The CRPD, however, is the first international human-rights instrument that specifically enshrines a right of access to justice for persons with disabilities.64 In doing so, the CRPD has expanded the classical notions of access to justice and emphasised the fact that access to justice entails not only removing barriers to ensure access to legal proceedings

to seek and obtain appropriate remedies on an equal basis with others, but also the promotion of the active involvement and participation of persons with disabilities in the administration of justice’.65

The manner in which access to justice has been recognised, in many international instruments, demonstrates that it is a right that must never be understood in isolation. Access to justice must be understood together with other human rights like the right to a fair hearing, the right to equality and the prohibition of discrimination, amongst other rights. Specifically in relation to the CRPD, this means that access to justice for persons with disabilities must always be understood together with the other rights in the CRPD.66 This is because access to justice, as conceptualised under the CRPD, is a cross-cutting right that must be interpreted in line with all the principles and obligations underlying the CRPD.67

Practically, access to justice for persons with disabilities coalesces around three key components and these are: equality before courts and the right to fair trial; the right to an effective remedy; and participation in the administration of justice.68 Each of these three components in turn implicates other demands. First, equality before the courts and fair trial requires that effort be made to ensure that persons with disabilities can physically access institutions critical for the realisation of their rights, but also that they are guaranteed effective access to information and means of communication necessary for them to know and defend their rights. It also requires that provision be made for procedural and age appropriate accommodation within the justice system. Equality before courts and fair trial also demand that persons with disabilities be guaranteed the right to claim justice and stand trial, and to benefit from the presumption of innocence on the same footing as everyone else and be accorded legal aid as appropriate.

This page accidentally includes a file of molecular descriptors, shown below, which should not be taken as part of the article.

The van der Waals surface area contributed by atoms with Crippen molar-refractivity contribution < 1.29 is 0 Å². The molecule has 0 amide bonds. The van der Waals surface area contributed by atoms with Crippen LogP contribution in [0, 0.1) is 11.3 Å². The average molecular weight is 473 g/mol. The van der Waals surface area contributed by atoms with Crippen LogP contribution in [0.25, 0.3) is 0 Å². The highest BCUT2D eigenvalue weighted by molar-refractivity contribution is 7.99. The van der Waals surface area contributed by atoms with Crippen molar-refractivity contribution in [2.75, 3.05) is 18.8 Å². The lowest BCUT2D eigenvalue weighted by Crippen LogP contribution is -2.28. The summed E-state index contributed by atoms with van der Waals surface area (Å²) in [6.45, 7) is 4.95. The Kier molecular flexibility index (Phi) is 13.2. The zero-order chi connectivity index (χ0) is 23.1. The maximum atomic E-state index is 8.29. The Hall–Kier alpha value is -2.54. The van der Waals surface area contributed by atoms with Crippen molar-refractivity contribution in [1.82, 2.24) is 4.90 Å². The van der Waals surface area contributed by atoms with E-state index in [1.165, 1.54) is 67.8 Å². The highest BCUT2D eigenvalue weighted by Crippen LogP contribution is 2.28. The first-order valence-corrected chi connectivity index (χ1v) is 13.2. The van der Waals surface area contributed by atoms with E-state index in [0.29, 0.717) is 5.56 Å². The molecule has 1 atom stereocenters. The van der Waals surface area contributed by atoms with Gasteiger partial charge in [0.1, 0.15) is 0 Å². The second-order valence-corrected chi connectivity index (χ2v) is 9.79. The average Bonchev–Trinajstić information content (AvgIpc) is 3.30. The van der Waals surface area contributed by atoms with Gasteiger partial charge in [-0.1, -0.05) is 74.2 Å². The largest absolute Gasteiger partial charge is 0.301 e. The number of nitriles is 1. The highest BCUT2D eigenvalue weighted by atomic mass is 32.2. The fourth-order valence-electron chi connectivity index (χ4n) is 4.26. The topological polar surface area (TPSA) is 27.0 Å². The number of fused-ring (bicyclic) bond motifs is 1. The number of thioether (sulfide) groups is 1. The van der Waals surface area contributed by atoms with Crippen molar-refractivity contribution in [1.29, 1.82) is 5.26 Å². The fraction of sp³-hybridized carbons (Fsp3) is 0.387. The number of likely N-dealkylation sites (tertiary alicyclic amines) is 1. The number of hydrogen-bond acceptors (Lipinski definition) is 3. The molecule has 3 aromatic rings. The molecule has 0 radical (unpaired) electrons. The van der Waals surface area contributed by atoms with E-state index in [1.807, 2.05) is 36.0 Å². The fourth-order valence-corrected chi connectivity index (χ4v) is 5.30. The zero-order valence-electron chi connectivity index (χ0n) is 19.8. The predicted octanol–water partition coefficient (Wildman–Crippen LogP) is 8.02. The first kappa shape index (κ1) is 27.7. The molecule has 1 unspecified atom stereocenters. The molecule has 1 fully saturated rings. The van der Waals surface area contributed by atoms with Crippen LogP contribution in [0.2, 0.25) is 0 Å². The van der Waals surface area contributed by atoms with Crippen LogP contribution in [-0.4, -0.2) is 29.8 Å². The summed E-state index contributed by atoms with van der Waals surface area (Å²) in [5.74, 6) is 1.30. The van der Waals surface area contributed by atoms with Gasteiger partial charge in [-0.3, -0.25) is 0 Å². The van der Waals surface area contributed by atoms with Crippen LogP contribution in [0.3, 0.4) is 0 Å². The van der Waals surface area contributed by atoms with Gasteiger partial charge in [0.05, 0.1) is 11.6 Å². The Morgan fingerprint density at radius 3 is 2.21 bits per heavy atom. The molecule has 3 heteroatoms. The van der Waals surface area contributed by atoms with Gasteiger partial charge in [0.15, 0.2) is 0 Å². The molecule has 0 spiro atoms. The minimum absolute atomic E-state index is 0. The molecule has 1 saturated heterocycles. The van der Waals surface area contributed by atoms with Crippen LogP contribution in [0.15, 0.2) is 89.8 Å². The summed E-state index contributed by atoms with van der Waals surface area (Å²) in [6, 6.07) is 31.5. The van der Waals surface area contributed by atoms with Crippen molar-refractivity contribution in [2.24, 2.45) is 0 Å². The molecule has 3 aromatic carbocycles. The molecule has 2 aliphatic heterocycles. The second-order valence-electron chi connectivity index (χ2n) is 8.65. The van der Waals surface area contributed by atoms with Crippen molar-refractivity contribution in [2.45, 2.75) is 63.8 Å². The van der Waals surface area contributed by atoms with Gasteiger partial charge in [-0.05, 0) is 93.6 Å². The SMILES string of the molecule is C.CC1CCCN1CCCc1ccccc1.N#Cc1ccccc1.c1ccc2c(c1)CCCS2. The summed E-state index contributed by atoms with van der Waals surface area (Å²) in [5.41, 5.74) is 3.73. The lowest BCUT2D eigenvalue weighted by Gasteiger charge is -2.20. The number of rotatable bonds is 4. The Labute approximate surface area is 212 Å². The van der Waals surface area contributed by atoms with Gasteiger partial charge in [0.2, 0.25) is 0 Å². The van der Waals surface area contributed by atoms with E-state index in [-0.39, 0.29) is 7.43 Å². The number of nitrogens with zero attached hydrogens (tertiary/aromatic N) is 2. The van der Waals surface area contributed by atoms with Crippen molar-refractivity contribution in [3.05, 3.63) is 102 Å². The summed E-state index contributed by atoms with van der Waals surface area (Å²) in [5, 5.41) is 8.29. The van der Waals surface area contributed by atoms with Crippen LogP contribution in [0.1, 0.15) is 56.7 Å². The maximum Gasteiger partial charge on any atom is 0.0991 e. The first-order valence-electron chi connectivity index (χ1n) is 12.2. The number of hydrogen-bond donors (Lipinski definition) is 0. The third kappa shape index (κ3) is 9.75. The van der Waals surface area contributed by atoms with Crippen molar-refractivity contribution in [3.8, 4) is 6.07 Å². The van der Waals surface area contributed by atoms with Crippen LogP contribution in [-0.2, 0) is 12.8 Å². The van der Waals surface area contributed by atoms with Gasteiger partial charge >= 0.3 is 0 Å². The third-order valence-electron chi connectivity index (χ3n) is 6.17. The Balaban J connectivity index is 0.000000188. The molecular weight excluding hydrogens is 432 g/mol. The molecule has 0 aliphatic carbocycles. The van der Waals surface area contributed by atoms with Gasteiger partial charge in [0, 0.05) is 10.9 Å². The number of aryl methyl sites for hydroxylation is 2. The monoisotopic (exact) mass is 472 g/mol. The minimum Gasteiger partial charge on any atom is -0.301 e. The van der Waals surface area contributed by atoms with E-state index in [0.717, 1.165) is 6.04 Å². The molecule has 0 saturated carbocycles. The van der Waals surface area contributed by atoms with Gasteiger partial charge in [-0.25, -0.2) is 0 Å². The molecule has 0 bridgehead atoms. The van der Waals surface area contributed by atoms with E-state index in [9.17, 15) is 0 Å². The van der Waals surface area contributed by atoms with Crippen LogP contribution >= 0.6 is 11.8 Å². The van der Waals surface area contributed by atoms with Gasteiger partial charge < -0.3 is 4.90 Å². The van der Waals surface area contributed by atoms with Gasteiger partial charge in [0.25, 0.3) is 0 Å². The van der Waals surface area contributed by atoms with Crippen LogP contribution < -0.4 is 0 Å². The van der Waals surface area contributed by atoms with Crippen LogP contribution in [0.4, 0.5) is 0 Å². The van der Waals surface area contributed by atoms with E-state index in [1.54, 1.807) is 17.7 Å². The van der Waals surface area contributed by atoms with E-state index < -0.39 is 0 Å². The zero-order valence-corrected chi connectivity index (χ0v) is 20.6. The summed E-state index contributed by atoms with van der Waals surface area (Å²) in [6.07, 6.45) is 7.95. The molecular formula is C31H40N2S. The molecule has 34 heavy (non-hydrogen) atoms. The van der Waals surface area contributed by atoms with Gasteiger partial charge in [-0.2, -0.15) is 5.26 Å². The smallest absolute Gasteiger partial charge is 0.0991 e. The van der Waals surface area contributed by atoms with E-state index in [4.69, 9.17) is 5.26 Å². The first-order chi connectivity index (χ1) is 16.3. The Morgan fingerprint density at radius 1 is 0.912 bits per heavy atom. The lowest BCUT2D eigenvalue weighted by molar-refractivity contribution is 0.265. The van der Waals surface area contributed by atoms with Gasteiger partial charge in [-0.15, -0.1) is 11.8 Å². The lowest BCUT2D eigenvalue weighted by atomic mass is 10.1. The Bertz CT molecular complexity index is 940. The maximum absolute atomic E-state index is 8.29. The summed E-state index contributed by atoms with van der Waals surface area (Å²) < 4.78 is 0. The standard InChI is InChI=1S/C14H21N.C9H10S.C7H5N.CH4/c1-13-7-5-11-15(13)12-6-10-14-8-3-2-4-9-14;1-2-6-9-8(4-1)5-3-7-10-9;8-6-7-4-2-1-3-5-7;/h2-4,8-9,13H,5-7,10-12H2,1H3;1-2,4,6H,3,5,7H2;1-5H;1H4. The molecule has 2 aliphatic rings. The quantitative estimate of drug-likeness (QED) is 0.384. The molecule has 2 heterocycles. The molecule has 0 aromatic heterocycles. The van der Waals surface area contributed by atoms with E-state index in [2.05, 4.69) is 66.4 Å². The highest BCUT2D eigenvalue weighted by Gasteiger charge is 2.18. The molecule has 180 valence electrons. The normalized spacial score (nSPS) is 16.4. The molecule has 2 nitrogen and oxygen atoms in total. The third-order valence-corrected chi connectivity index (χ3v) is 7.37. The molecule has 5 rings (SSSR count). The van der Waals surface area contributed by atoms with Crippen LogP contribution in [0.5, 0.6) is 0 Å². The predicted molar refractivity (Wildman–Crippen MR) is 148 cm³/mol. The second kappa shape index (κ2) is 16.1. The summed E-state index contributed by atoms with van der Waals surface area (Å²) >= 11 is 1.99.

Second, the right to an effective remedy for persons with disabilities entails that equal and effective access to justice be guaranteed by, amongst other things, securing the availability and accessibility of complaint mechanisms, investigation bodies and institutions which include judicial bodies that can make authoritative determinations and award reparations. It also encompasses adequate, effective and prompt redress and reparations for harm suffered, and access to relevant information concerning violations and reparations.69

Third, participation in the administration of justice requires that persons with disabilities be guaranteed the right to participate directly or indirectly at all stages of proceedings. Direct participation occurs when persons with disabilities are parties to the action while indirect participation is when persons with disabilities take other roles in proceedings, for example, as witnesses, jurors, lawyers or judges. Against this background, it is clear that guaranteeing access to justice for persons with disabilities often requires a serious rethinking of many aspects of the justice system. 70

The next section of the paper explores Malawi’s criminal justice system and highlights some challenges and opportunities in relation to access to justice for persons with disabilities.

4 Exploring access to justice challenges and opportunities for persons with disabilities in Malawi’s criminal justice system